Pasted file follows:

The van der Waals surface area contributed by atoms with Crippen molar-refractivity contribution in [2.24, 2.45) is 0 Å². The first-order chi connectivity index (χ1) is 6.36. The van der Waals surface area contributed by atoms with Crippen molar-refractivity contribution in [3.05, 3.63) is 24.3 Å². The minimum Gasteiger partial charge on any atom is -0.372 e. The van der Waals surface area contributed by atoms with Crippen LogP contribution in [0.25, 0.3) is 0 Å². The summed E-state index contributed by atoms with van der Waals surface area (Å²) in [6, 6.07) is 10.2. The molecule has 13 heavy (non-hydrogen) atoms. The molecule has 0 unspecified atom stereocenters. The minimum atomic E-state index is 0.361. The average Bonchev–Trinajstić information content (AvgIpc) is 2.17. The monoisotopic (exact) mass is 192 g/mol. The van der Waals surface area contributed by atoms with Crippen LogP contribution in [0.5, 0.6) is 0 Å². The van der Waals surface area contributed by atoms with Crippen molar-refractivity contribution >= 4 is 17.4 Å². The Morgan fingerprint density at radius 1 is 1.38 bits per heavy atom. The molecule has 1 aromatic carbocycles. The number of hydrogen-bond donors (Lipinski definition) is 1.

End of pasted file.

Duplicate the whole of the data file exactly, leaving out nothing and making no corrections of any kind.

The van der Waals surface area contributed by atoms with Crippen molar-refractivity contribution in [2.24, 2.45) is 0 Å². The first-order chi connectivity index (χ1) is 6.36. The van der Waals surface area contributed by atoms with Crippen molar-refractivity contribution in [3.05, 3.63) is 24.3 Å². The minimum Gasteiger partial charge on any atom is -0.372 e. The van der Waals surface area contributed by atoms with Crippen LogP contribution in [0.25, 0.3) is 0 Å². The summed E-state index contributed by atoms with van der Waals surface area (Å²) in [6, 6.07) is 10.2. The molecule has 13 heavy (non-hydrogen) atoms. The molecule has 0 unspecified atom stereocenters. The minimum atomic E-state index is 0.361. The average Bonchev–Trinajstić information content (AvgIpc) is 2.17. The monoisotopic (exact) mass is 192 g/mol. The van der Waals surface area contributed by atoms with Crippen LogP contribution in [0.5, 0.6) is 0 Å². The van der Waals surface area contributed by atoms with Crippen molar-refractivity contribution >= 4 is 17.4 Å². The Morgan fingerprint density at radius 1 is 1.38 bits per heavy atom. The molecule has 1 aromatic carbocycles. The number of hydrogen-bond donors (Lipinski definition) is 1.